The biggest lie Mike Pence told at the vice presidential debate is easily proven wrong
Tuesday night’s vice presidential debate was barely more entertaining than staring at a blank white wall in silence for 90 minutes. That is, until the topic of abortion came up. Because the two old white dudes have some feelings about what women should or shouldn’t be able to do with their uteruses. Which brings us to the biggest lie Mike Pence told at the vice presidential debate.
Of course, one could argue that most things Pence says about women aren’t entirely truthful, but one thing he said was just blatantly and irrefutably wrong. When his opponent, Tim Kaine, said the Trump-Pence Republican ticket “wants to punish women” who have abortions, Pence fired back: “Donald Trump and I would never support legislation that would punish women who make the heartbreaking choice to end a pregnancy.” Unfortunately for Pence, he chose to tell lies that could easily be disproven.
In March, Trump told MSNBC’s Chris Matthews that “there has to be some form of punishment” for women who have abortions. He later tried to backtrack to say women are really the victims in this scenario and doctors or any person who performs abortions should “be held legally responsible” if Roe v. Wade is overturned, which the Trump-Pence ticket hopes to achieve.
What Trump and Pence don’t seem to understand (or care about) is that often times the woman is both the patient and the provider.
It’s been proven that when access to abortion becomes limited or completely disappears, the rate of self-induced abortions increases. After Texas passed restrictive abortion laws in 2013, between 100,000 and 240,000 women in the state between the ages of 18 and 49 attempted to end their own pregnancies, according to a report by the Texas Policy Evaluation Project.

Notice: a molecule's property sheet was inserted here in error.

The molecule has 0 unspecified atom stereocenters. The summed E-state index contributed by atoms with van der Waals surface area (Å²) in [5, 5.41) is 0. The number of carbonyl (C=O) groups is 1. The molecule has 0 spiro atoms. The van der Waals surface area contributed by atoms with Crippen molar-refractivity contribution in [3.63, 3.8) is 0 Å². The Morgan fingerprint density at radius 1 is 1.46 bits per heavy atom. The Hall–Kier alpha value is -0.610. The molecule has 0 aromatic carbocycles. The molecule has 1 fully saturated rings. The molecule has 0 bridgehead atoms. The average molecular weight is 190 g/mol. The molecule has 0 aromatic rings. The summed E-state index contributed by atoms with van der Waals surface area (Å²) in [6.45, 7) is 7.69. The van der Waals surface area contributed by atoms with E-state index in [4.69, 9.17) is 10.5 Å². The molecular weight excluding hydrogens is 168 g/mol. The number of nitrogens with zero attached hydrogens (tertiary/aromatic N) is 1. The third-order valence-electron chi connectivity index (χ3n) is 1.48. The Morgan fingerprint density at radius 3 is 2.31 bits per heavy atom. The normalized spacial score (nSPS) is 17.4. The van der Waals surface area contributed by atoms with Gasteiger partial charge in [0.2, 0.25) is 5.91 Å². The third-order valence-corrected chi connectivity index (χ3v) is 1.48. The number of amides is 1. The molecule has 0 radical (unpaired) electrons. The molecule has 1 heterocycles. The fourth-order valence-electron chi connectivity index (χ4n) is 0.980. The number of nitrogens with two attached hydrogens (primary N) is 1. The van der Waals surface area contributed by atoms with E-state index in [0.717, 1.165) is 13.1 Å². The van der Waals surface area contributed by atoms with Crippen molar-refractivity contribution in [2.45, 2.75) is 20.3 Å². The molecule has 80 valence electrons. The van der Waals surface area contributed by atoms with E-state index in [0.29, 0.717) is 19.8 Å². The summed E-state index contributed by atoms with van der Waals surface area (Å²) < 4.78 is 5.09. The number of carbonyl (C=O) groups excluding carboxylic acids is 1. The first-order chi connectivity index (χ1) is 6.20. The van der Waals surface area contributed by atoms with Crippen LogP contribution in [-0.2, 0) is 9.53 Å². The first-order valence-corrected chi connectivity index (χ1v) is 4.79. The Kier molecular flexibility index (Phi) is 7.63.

Attempts to punish people who end pregnancies also create a grey area around miscarriages, and there’s no guarantee women who miscarry won’t be criminally charged for killing a fetus. The case of Purvi Patel in Pence’s home state of Indiana perfectly exemplifies how women can be punished for ending a pregnancy and having a miscarriage. In very contradictory charges, Patel was convicted for feticide and neglect of a dependent last year for attempting to end her pregnancy and was sentenced to 20 years in prison. How someone was found guilty of both killing a fetus and neglecting a living child remains a mystery, but her feticide conviction was overturned and she was released from prison last month.
Nonetheless, her case proves that punishing abortion providers easily translates to punishing women who seek abortions or who miscarry. When you self-induce an abortion, you become the doctor. When you miscarry, it can be (wrongfully) argued that you killed or neglected your unborn child. If Trump and Pence want to outlaw abortion and punish those who disobey said law, women will end up behind bars for trying to control their own reproductive lives.